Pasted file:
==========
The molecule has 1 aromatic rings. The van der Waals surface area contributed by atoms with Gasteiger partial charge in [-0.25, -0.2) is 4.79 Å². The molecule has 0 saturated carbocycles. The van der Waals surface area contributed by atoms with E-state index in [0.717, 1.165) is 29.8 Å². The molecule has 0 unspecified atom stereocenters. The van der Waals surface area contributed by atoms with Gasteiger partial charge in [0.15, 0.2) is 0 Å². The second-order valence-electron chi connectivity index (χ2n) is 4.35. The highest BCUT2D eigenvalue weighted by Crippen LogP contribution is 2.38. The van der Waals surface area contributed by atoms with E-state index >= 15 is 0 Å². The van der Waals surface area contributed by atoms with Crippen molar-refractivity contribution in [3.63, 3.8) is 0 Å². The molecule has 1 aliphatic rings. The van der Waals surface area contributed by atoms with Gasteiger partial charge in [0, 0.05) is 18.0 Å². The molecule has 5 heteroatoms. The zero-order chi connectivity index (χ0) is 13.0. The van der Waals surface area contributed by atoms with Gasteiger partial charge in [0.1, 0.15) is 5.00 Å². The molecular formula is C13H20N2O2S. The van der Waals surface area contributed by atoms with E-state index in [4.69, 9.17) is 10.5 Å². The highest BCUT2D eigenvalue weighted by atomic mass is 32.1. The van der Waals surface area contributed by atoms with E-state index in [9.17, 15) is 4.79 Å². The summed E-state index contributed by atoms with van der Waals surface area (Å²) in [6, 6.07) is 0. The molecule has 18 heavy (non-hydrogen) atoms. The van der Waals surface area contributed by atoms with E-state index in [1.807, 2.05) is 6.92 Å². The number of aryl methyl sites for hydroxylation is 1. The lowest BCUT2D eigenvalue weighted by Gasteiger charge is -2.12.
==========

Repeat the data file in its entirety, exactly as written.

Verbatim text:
The molecule has 1 aromatic rings. The van der Waals surface area contributed by atoms with Gasteiger partial charge in [-0.25, -0.2) is 4.79 Å². The molecule has 0 saturated carbocycles. The van der Waals surface area contributed by atoms with E-state index in [0.717, 1.165) is 29.8 Å². The molecule has 0 unspecified atom stereocenters. The van der Waals surface area contributed by atoms with Gasteiger partial charge in [0.15, 0.2) is 0 Å². The second-order valence-electron chi connectivity index (χ2n) is 4.35. The highest BCUT2D eigenvalue weighted by Crippen LogP contribution is 2.38. The van der Waals surface area contributed by atoms with E-state index >= 15 is 0 Å². The van der Waals surface area contributed by atoms with Crippen molar-refractivity contribution in [3.63, 3.8) is 0 Å². The molecule has 1 aliphatic rings. The van der Waals surface area contributed by atoms with Gasteiger partial charge in [0, 0.05) is 18.0 Å². The molecule has 5 heteroatoms. The zero-order chi connectivity index (χ0) is 13.0. The van der Waals surface area contributed by atoms with Gasteiger partial charge in [0.1, 0.15) is 5.00 Å². The molecular formula is C13H20N2O2S. The van der Waals surface area contributed by atoms with E-state index in [4.69, 9.17) is 10.5 Å². The highest BCUT2D eigenvalue weighted by atomic mass is 32.1. The van der Waals surface area contributed by atoms with E-state index in [9.17, 15) is 4.79 Å². The summed E-state index contributed by atoms with van der Waals surface area (Å²) in [6, 6.07) is 0. The molecule has 18 heavy (non-hydrogen) atoms. The van der Waals surface area contributed by atoms with E-state index in [1.807, 2.05) is 6.92 Å². The number of aryl methyl sites for hydroxylation is 1. The lowest BCUT2D eigenvalue weighted by Gasteiger charge is -2.12.